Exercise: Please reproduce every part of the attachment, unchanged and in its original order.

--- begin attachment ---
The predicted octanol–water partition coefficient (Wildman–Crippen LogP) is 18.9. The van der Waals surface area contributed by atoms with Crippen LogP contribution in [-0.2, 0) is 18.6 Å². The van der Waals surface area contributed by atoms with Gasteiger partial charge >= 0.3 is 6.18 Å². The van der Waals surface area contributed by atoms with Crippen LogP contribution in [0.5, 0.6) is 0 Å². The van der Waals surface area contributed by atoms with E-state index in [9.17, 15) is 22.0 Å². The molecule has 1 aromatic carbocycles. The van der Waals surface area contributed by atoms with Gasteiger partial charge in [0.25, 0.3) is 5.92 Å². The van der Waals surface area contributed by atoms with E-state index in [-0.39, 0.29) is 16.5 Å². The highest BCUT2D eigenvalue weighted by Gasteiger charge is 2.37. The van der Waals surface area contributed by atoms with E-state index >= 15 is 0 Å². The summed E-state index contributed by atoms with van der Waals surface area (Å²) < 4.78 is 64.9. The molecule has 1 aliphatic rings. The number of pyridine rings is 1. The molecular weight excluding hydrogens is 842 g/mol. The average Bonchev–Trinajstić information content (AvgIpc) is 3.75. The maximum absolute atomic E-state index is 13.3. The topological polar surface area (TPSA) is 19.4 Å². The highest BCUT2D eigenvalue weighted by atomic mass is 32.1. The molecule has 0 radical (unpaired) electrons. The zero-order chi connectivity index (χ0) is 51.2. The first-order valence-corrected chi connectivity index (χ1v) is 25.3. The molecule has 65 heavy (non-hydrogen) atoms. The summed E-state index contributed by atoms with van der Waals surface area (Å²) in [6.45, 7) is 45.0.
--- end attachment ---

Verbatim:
The predicted octanol–water partition coefficient (Wildman–Crippen LogP) is 18.9. The van der Waals surface area contributed by atoms with Crippen LogP contribution in [-0.2, 0) is 18.6 Å². The van der Waals surface area contributed by atoms with Gasteiger partial charge >= 0.3 is 6.18 Å². The van der Waals surface area contributed by atoms with Crippen LogP contribution in [0.5, 0.6) is 0 Å². The van der Waals surface area contributed by atoms with E-state index in [9.17, 15) is 22.0 Å². The molecule has 1 aromatic carbocycles. The van der Waals surface area contributed by atoms with Gasteiger partial charge in [0.25, 0.3) is 5.92 Å². The van der Waals surface area contributed by atoms with E-state index in [-0.39, 0.29) is 16.5 Å². The highest BCUT2D eigenvalue weighted by Gasteiger charge is 2.37. The van der Waals surface area contributed by atoms with E-state index >= 15 is 0 Å². The summed E-state index contributed by atoms with van der Waals surface area (Å²) < 4.78 is 64.9. The molecule has 1 aliphatic rings. The number of pyridine rings is 1. The molecular weight excluding hydrogens is 842 g/mol. The average Bonchev–Trinajstić information content (AvgIpc) is 3.75. The maximum absolute atomic E-state index is 13.3. The topological polar surface area (TPSA) is 19.4 Å². The highest BCUT2D eigenvalue weighted by atomic mass is 32.1. The molecule has 0 radical (unpaired) electrons. The zero-order chi connectivity index (χ0) is 51.2. The first-order valence-corrected chi connectivity index (χ1v) is 25.3. The molecule has 65 heavy (non-hydrogen) atoms. The summed E-state index contributed by atoms with van der Waals surface area (Å²) in [6.45, 7) is 45.0.